ER vs. urgent care: what's the difference

Health care jargon explained
ER vs. urgent care- what's the difference-banner

Life happens. Maybe you cut your finger slicing fruit or wake up in the middle of the night with the worst abdominal pain you’ve ever felt. Or maybe you tweak your ankle playing soccer and can’t put weight on it. These — and hundreds of other scenarios — can make it tricky to determine where to go for care. It’s even worse when it happens after hours and your primary care doctor may not be open.

Emergency Room (ER) vs. Urgent Care: What’s the Difference?

The first step is to recognize the difference between “emergency” and “urgent.” Both point to a medical need that needs to be taken care of quickly. The difference lies in the level of care that you may be able to receive at each. Understanding which is best suited to help your needs will help you determine whether to visit an ER vs. urgent care clinic.

Urgent care clinics are meant to be a resource to treat sickness and injuries when your primary care doctor is not available and waiting for an appointment is not feasible. A good rule of thumb is to utilize an urgent care clinic when you’re suffering from something that you would normally address with your primary care doctor.

A hospital emergency room is built to provide medical care for a wide array of illnesses and injuries at any time of day or night. This makes it ideal for critical needs or complex issues that an urgent care clinic may not be equipped to deal with. If you find yourself in a life-threatening (or limb-threatening) situation, you should go to the ER. This includes situations like traumatic injuries or a heart attack.

When to Visit an Urgent Care Clinic

Non-emergency situations that are serious enough to need attention soon are ideal cases for the urgent care clinic. Urgent care centers should also be considered for illness or injury that occurs outside of your primary care doctor’s regular office hours. Most urgent care clinics have weekend hours and are open later into the evening on weeknights. Before you go, be sure to check your local clinic’s business hours.

Consider heading to an urgent care clinic for the following:

  • Minor fractures or sprains
  • Minor cuts and scrapes
  • Vomiting, nausea, or diarrhea
  • Sinus issues or pain
  • Cold symptoms, cough, sore throat
  • Animal bites
  • Lab and blood work, X-rays
  • Stitches
  • Allergies, minor allergic reactions, or rashes

This is just a sampling of some of the scenarios in which it makes sense to visit an urgent care clinic; it’s not comprehensive. The bullets above can be a good guide if you are torn between the ER and an urgent care center.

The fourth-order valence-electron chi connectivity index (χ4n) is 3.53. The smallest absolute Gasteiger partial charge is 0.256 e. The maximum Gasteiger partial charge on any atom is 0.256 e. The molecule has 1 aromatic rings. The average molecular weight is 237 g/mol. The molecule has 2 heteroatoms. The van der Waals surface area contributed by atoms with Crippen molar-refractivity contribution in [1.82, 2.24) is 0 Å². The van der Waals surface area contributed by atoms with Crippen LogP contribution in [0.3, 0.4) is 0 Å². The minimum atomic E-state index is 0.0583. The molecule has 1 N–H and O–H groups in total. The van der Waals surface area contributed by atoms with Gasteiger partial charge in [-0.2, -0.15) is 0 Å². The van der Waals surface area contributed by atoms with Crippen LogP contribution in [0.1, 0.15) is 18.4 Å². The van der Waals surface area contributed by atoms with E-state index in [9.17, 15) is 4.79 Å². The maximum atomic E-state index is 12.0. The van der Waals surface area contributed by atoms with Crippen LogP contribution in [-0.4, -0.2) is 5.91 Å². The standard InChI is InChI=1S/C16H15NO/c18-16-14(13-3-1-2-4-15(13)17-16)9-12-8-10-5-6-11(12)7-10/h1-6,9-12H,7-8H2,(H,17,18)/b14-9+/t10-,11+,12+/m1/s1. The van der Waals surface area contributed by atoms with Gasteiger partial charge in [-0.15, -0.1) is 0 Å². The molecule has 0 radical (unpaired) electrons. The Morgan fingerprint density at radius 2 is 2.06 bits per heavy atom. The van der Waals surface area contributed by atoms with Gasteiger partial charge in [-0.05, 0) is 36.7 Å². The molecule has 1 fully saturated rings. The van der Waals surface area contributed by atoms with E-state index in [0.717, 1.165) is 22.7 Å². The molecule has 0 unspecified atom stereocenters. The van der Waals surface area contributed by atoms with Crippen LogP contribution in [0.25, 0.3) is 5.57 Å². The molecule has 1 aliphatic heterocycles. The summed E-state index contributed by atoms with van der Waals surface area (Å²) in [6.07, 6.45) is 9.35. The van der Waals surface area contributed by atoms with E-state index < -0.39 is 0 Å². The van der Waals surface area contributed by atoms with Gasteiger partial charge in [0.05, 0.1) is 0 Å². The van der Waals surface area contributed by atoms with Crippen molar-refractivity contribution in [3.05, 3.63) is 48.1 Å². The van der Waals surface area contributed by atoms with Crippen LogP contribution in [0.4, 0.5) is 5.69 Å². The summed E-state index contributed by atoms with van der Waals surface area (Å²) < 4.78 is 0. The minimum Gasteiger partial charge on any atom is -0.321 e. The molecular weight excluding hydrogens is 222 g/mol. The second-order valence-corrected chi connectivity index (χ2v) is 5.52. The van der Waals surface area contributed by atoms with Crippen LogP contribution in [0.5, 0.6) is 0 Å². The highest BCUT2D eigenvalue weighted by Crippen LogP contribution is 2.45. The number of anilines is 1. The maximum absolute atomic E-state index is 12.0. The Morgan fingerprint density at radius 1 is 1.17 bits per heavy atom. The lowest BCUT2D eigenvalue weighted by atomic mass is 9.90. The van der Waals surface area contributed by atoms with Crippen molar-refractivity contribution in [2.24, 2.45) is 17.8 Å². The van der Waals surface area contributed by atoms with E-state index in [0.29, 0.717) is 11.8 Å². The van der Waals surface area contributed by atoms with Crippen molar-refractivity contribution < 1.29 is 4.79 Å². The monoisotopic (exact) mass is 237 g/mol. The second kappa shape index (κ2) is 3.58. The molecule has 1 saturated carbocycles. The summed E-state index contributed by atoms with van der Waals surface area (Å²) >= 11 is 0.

When to Visit an ER

If you are experiencing an emergency — like a life-threatening illness or condition — go to the emergency room immediately. This may include:

  • Stroke
  • Traumatic injury
  • Severe bleeding
  • Broken bones and dislocated joints
  • Chest pain/heart attack
  • Stroke
  • Difficulty breathing
  • Concussion

Again, this is not a comprehensive list and should not be considered medical advice. If you feel your injury or illness is very severe, visit your local ER or contact emergency medical help. Trust your gut and get the care you need.

Other considerations in choosing an ER vs. urgent care

It may be tempting to automatically head to an ER when you are facing a medical issue. There are several reasons why you may want to reconsider. If you are facing a non-emergency medical issue that needs fast care, an urgent care clinic may be ideal for the following reasons:

  • Convenience: Most (85%) urgent care centers tend to be open seven days a week and have evening and weekend hours — 95% closing after 7.
  • Reasonable cost: The average cost of treatment at an urgent care center is $150, with most centers participating in major insurance plans. The average cost for an ER visit in 2017 was $1,389.
  • Location: Urgent care clinics can be found in many different locations, including commercial shopping areas.
  • Less waiting: Most patients can receive care in under 30 minutes at an urgent care clinic. The wait time at an ER may be one hour or more, depending on the number of people waiting ahead of you.

Decent health care: available 24/7

Decent offers health plans to accommodate all your health care needs. For starters, we offer free primary care. That means you pay $0 to see your doctor. You can choose a standard or virtual plan, meaning you get unlimited in-office or virtual visits with your doctor, respectively. The bottom line: you can see your doctor whenever and as often as you want...for free.

Choosing between ER vs. urgent care is a cinch because our plans cover both. When you are facing a more serious health issue, you can rest easy knowing you won’t face crazy medical bills for getting the care you need.

Welcome to Decent: a new kind of health plan.

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